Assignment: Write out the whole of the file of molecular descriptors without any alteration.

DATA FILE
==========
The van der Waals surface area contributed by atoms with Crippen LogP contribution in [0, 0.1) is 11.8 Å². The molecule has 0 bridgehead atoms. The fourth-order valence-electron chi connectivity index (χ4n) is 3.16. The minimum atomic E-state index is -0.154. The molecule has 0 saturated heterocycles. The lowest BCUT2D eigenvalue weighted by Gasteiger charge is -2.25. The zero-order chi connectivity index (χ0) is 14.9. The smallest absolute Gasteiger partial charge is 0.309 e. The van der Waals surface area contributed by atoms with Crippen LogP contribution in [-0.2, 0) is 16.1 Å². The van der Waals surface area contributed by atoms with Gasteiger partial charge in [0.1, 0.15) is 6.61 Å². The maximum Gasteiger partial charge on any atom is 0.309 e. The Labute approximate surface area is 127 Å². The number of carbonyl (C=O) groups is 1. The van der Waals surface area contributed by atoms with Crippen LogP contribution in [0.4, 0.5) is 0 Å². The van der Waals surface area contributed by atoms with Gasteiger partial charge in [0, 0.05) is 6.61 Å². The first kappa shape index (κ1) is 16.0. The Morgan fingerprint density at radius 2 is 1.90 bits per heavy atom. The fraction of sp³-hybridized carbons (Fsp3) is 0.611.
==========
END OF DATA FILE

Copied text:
The van der Waals surface area contributed by atoms with Crippen LogP contribution in [0, 0.1) is 11.8 Å². The molecule has 0 bridgehead atoms. The fourth-order valence-electron chi connectivity index (χ4n) is 3.16. The minimum atomic E-state index is -0.154. The molecule has 0 saturated heterocycles. The lowest BCUT2D eigenvalue weighted by Gasteiger charge is -2.25. The zero-order chi connectivity index (χ0) is 14.9. The smallest absolute Gasteiger partial charge is 0.309 e. The van der Waals surface area contributed by atoms with Crippen LogP contribution in [-0.2, 0) is 16.1 Å². The van der Waals surface area contributed by atoms with Gasteiger partial charge in [0.1, 0.15) is 6.61 Å². The maximum Gasteiger partial charge on any atom is 0.309 e. The Labute approximate surface area is 127 Å². The number of carbonyl (C=O) groups is 1. The van der Waals surface area contributed by atoms with Crippen LogP contribution in [0.4, 0.5) is 0 Å². The van der Waals surface area contributed by atoms with Gasteiger partial charge in [0, 0.05) is 6.61 Å². The first kappa shape index (κ1) is 16.0. The Morgan fingerprint density at radius 2 is 1.90 bits per heavy atom. The fraction of sp³-hybridized carbons (Fsp3) is 0.611.